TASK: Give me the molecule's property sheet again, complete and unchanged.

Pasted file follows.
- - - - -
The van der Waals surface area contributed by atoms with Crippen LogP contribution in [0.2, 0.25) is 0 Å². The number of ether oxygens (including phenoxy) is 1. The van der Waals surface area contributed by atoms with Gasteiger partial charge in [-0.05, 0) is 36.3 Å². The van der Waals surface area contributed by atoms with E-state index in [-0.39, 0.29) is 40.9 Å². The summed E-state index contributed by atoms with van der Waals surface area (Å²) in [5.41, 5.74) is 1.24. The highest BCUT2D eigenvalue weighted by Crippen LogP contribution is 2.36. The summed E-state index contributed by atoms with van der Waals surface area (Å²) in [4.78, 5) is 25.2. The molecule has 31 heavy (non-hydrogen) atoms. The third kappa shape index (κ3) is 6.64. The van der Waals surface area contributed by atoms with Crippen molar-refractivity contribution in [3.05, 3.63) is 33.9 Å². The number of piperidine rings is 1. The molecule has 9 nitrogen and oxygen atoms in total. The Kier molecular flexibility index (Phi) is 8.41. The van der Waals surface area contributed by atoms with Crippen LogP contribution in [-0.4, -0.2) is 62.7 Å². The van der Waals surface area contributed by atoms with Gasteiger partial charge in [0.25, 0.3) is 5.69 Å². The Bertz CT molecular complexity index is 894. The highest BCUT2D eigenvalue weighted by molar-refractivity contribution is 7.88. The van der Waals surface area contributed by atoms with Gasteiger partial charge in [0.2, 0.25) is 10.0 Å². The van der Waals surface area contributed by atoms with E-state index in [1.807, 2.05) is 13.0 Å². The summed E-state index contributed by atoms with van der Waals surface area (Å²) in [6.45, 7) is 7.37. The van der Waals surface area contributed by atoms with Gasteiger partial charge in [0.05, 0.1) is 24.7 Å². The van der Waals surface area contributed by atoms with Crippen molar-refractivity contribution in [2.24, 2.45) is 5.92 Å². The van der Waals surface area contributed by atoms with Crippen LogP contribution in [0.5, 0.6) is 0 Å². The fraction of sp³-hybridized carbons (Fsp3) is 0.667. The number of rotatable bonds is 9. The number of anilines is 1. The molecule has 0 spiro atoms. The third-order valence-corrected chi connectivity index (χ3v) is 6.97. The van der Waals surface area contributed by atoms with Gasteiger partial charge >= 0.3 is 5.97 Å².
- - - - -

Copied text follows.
The van der Waals surface area contributed by atoms with Crippen LogP contribution in [0.2, 0.25) is 0 Å². The number of ether oxygens (including phenoxy) is 1. The van der Waals surface area contributed by atoms with Gasteiger partial charge in [-0.05, 0) is 36.3 Å². The van der Waals surface area contributed by atoms with E-state index in [-0.39, 0.29) is 40.9 Å². The summed E-state index contributed by atoms with van der Waals surface area (Å²) in [5.41, 5.74) is 1.24. The highest BCUT2D eigenvalue weighted by Crippen LogP contribution is 2.36. The summed E-state index contributed by atoms with van der Waals surface area (Å²) in [4.78, 5) is 25.2. The molecule has 31 heavy (non-hydrogen) atoms. The third kappa shape index (κ3) is 6.64. The van der Waals surface area contributed by atoms with Crippen molar-refractivity contribution in [3.05, 3.63) is 33.9 Å². The number of piperidine rings is 1. The molecule has 9 nitrogen and oxygen atoms in total. The Kier molecular flexibility index (Phi) is 8.41. The van der Waals surface area contributed by atoms with Crippen LogP contribution in [-0.4, -0.2) is 62.7 Å². The van der Waals surface area contributed by atoms with Gasteiger partial charge in [0.25, 0.3) is 5.69 Å². The Bertz CT molecular complexity index is 894. The highest BCUT2D eigenvalue weighted by molar-refractivity contribution is 7.88. The van der Waals surface area contributed by atoms with Gasteiger partial charge in [0.2, 0.25) is 10.0 Å². The van der Waals surface area contributed by atoms with E-state index in [1.807, 2.05) is 13.0 Å². The summed E-state index contributed by atoms with van der Waals surface area (Å²) in [6.45, 7) is 7.37. The van der Waals surface area contributed by atoms with Gasteiger partial charge in [0.05, 0.1) is 24.7 Å². The van der Waals surface area contributed by atoms with Crippen molar-refractivity contribution in [2.24, 2.45) is 5.92 Å². The van der Waals surface area contributed by atoms with Crippen LogP contribution in [0.5, 0.6) is 0 Å². The fraction of sp³-hybridized carbons (Fsp3) is 0.667. The number of rotatable bonds is 9. The number of anilines is 1. The molecule has 0 spiro atoms. The third-order valence-corrected chi connectivity index (χ3v) is 6.97. The van der Waals surface area contributed by atoms with Gasteiger partial charge >= 0.3 is 5.97 Å².